Patient visits are where ‘the rubber meets the road’

JCAHO focus: Patient rights, staff competency

Neither Kay McRae, RN, CQI coordinator, nor Patricia R. Jones, RN, administrative director of home health, expected the Joint Commission surveyor to spend an entire day going on home visits when Memorial Home Care in Lufkin, TX, was surveyed recently under the 1997-1998 standards.

But she did. She even went to several of the agency’s branches and visited patients of the branches as well, paying special attention to the patients’ rights standards.

"She was really interested in [physical] restraints," says Jones, whose hospital-based agency received accreditation with commendation after the survey. "On all the bedfast patients, she would run her hands down the side of the rails to see if there was anything tied to them."

‘We give her one and it makes her rest’

She was equally attentive to chemical restraints. On every patient that had "any kind of a sleeping medication," the surveyor asked the family under what circumstances the medication was given. In one such instance involving Haldol that was originally prescribed for routine administration, a patient’s elderly sister replied, "We just give that to her when we can’t do anything with her. We give her one and it makes her rest."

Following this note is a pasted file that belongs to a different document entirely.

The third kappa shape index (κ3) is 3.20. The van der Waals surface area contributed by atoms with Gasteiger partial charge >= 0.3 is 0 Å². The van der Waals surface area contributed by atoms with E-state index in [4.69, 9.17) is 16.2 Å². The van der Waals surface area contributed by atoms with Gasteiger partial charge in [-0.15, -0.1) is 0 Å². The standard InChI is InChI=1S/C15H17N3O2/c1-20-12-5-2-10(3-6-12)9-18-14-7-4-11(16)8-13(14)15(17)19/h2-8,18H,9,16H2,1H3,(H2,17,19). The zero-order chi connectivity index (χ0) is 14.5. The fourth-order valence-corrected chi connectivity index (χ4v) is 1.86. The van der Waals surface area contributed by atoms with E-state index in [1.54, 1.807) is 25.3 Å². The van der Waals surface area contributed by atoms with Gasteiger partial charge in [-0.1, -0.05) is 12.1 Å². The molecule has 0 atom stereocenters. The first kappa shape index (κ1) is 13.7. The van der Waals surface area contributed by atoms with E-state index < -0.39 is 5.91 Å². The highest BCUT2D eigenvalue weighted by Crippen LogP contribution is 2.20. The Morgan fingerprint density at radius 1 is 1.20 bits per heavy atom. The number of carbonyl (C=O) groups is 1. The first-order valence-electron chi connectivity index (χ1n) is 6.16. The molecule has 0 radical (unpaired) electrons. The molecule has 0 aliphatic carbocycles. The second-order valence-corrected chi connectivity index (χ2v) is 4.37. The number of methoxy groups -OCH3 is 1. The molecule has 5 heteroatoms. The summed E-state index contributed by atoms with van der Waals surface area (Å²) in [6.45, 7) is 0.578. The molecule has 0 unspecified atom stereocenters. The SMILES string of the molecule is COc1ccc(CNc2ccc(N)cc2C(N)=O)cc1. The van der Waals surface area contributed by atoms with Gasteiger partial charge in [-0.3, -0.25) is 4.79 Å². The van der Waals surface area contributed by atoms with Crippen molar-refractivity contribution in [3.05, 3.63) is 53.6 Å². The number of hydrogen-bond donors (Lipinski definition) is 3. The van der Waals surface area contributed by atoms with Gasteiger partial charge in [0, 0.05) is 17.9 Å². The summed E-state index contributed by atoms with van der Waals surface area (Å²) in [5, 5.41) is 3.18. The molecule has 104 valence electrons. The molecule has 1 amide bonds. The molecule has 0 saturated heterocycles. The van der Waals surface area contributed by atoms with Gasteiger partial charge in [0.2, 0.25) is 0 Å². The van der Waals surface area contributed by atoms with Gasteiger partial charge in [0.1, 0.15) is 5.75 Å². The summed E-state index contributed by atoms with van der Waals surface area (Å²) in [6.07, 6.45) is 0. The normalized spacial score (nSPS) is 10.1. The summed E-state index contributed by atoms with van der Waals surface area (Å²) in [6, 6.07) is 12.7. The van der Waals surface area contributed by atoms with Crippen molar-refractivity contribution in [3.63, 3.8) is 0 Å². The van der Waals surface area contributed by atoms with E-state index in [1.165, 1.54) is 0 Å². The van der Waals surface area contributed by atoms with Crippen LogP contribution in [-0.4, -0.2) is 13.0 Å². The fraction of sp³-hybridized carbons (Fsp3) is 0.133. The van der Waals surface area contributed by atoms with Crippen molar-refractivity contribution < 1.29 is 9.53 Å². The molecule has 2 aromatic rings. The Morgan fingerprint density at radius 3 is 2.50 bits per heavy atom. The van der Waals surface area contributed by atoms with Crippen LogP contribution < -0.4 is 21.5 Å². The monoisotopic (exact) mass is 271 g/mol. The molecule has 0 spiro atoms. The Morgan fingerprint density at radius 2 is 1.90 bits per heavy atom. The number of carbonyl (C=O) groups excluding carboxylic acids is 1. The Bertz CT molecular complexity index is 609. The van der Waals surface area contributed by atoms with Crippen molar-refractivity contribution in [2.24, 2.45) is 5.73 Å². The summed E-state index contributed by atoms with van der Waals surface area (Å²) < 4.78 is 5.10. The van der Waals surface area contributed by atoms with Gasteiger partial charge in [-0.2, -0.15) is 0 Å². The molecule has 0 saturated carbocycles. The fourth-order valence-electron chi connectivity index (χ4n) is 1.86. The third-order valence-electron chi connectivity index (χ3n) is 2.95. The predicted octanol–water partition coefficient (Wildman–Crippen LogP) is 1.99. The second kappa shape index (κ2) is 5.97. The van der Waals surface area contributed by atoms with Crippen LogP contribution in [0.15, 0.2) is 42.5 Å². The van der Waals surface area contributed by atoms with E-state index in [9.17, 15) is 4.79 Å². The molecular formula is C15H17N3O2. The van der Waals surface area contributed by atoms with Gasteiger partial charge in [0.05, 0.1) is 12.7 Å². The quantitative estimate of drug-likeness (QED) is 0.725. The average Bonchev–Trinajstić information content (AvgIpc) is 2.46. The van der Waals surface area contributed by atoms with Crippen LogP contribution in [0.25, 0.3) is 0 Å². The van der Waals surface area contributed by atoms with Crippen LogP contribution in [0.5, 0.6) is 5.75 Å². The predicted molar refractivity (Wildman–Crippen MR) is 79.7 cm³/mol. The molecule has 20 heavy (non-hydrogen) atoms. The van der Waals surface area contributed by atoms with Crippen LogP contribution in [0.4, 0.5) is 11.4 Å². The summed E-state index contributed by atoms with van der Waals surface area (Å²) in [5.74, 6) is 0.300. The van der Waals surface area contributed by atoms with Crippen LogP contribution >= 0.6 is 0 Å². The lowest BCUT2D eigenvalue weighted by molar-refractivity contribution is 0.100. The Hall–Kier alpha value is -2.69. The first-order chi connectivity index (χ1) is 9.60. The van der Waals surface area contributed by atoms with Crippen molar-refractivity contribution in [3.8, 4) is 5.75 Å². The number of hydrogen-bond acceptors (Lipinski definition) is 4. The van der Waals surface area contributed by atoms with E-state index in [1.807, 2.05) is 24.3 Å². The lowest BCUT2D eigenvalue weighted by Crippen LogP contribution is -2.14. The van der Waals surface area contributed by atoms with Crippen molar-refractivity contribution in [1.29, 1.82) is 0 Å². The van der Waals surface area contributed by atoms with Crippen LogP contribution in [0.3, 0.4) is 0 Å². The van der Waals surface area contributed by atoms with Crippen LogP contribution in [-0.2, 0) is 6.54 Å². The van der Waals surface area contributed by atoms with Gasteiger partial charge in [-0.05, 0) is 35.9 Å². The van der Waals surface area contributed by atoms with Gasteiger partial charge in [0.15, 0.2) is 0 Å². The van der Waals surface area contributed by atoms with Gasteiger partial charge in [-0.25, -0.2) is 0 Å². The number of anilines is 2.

"That makes it a chemical restraint," Jones says. The surveyor then checked the patient’s home chart to make sure that when the physician and the family agreed to change the order from "routine" to "as needed," home care had followed up with education on chemical restraints. Luckily, the nurse who took the new order did chemical restraint teaching with the family, left an educational handout on restraints, and documented what she did in the chart.

One year prior to the survey, the agency’s survey preparation committee discovered that its restraint policy called for staff to teach family members about alternatives to using restraints, but that the agency had no teaching materials that outlined what those alternatives were, McRae says. It was the educational tool that McRae created to fill this gap between policy and practice that the surveyor found in the patient’s home chart. (See patient/caregiver education tool on restraints, pp. 73-74.)

[Editor’s note: Memorial HomeCare’s restraint policy was derived from the one produced by the Texas Association for Home Care, which costs $8 for members and $16 for non-members. Call (800) 880-8893.]